Having failed to buy more of what he wanted in January, Steve Evans is now in the difficult business of trying to sell his vision.
Progress in the FA Cup gave Leeds United a short-term focus and a necessary distraction in the absence of any Championship prospects.
Defeat in the fifth round at Watford on Saturday left Evans promising jam tomorrow.
It was not that Leeds expected much of the FA Cup, a competition in which the club rarely scratch the surface and have not made the quarter-finals for 13 years, but a run to the last 16 diverted attention from the manner and the speed in which this season went to bed. With hindsight it might have been over before it began. A 1-0 loss at Vicarage Road means it is certainly over now.
Better teams than Leeds lose away at Watford, even if Watford tend to play better than they did at the weekend, and the result itself was not the issue. Scott Wootton inflicted it with a desperate own goal – an error which led him to stand outside the dressing room, apologising to Evans’ players as they walked in at full-time – but the tie succeeded in aggravating the issues which have come to epitomise the club’s campaign.
“It’s a particularly cruel way to go out,” Evans said, and he was right. Leeds had enough of Saturday’s tie, especially the first half, to require Watford to at least rely on the weaponry in Quique Flores’ squad but United were found wanting in the departments where they are usually found wanting: defensively and more crucially at the other end of the pitch.
“Sometimes you have to remember who you’re playing against,” Evans said. “Watford are signing players for millions. We’ve signed a couple of players and I don’t think there were many better midfielders out there than Liam Bridcutt or (Toumani) Diagouraga but we’ve got our main striker (Chris Wood) sitting in the stand injured. He’s been there more weeks than he should be compared to other players in the league. You need your top players. But allowing for that, we know where we need to strengthen. We know we have to strengthen in offensive areas.”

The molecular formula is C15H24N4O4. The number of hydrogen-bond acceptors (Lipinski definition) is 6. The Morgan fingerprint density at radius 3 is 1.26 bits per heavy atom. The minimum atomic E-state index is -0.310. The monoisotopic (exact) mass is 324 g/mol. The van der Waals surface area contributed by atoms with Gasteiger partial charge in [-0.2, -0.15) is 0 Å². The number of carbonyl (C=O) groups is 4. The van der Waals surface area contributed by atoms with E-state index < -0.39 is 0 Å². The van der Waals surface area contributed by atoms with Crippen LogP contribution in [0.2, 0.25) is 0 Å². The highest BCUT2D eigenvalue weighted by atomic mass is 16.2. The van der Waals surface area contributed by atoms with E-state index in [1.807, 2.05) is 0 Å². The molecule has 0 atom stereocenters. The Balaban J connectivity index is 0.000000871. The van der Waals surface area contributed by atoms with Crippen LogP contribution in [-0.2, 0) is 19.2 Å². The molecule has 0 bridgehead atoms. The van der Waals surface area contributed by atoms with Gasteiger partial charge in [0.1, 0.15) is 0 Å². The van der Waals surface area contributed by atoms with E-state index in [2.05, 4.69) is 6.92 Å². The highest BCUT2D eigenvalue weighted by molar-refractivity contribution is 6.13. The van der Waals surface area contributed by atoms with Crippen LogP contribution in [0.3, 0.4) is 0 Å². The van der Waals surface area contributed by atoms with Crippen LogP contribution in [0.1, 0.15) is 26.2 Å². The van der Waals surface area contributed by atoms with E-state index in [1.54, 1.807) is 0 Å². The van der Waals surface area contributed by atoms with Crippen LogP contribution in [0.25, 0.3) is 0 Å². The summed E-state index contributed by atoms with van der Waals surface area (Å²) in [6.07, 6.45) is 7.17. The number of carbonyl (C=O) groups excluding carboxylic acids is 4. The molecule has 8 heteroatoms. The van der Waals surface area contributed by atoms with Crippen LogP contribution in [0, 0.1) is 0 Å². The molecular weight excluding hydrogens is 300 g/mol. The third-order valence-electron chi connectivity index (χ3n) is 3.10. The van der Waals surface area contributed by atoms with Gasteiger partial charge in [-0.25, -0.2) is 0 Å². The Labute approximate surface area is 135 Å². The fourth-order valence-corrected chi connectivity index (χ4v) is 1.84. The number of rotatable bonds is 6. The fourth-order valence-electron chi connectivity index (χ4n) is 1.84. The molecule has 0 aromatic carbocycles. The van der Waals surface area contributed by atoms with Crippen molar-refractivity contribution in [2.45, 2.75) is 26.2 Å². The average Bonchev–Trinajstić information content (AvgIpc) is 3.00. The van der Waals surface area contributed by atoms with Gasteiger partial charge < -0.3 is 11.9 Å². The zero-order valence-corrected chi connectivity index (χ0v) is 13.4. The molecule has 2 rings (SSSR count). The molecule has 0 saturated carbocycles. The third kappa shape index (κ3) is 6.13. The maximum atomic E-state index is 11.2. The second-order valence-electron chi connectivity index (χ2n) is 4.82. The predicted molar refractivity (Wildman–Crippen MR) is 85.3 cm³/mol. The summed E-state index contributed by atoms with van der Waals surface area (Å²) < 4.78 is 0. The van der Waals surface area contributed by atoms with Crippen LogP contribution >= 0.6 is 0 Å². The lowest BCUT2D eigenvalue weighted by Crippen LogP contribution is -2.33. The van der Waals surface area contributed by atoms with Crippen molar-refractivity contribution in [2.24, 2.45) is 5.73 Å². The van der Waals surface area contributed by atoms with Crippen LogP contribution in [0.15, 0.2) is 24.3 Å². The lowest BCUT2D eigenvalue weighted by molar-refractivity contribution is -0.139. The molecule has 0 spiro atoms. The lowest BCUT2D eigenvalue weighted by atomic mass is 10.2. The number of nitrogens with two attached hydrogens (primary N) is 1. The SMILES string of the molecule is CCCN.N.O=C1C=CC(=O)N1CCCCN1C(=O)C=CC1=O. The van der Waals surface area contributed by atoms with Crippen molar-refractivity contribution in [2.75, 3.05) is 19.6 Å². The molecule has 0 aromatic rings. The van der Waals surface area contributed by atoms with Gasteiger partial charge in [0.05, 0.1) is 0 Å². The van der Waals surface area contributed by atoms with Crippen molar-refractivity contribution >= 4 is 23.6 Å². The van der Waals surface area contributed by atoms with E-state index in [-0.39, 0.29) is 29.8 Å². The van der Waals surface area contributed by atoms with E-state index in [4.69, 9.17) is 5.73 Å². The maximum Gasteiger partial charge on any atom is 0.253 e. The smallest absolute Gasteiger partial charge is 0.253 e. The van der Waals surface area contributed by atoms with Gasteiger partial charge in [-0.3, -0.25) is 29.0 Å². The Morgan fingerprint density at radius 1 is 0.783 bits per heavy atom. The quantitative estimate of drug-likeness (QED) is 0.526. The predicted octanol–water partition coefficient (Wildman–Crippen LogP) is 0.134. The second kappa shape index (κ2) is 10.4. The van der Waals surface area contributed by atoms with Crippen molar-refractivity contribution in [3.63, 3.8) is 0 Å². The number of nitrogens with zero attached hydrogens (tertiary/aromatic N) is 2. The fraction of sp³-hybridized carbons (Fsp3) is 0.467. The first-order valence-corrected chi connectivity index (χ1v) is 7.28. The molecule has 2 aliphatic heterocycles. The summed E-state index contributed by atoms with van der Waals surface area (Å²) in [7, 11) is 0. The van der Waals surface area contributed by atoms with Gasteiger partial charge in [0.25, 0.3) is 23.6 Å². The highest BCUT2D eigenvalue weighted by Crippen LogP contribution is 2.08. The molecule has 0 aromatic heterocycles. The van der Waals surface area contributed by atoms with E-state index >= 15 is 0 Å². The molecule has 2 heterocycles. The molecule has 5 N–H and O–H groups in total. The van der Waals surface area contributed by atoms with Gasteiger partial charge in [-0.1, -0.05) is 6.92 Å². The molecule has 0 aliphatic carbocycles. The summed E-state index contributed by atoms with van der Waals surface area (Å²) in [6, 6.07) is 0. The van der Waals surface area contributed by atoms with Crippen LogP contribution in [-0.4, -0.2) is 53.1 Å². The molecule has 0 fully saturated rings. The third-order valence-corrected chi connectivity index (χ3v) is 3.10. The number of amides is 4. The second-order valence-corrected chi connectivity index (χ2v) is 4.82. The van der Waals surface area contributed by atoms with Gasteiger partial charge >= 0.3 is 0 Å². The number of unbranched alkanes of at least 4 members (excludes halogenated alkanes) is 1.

Leeds know that but in January the club declined to do so to any great extent. For various reasons outlined by Evans, players slipped away and United chose to keep their powder dry until the summer. It is a reasoned strategy in principle but Evans was requiring a lot by asking the club’s crowd to trust that he, or more specifically owner Massimo Cellino, will do at the end of this season what they declined to do last month.
“The target now would be to finish in 10th,” Evans said, weighing up the rest of a dead Championship dead. The club are being drawn like a magnet to 15th, their standard league position.
Evans sounded satisfied with the balance of play at Watford, willing to excuse Wootton’s mistake as a freak and happy to see Leeds compete with a side who are ninth in the Premier League, but he warned afterwards that members of his squad were “playing to be part of next season” in what remains of this term. With a contract which contains the option of a second year as head coach, presumably Evans is too. And the same appears true of Cellino, with his 223-day Football League ban in the ether, pending and at the mercy of a seemingly open-ended appeals process.
Watford, under different Italian ownership, have none of that to worry about. Three and a half years on from the Pozzos’ takeover, they have a top-half Premier League finish to aim for, an FA Cup quarter-final to go at and a stadium which has been raised to the standards expected of a top-flight club. There was little between the teams on Saturday, much as Watford operated in a low gear throughout. As a club, they currently live on a different planet.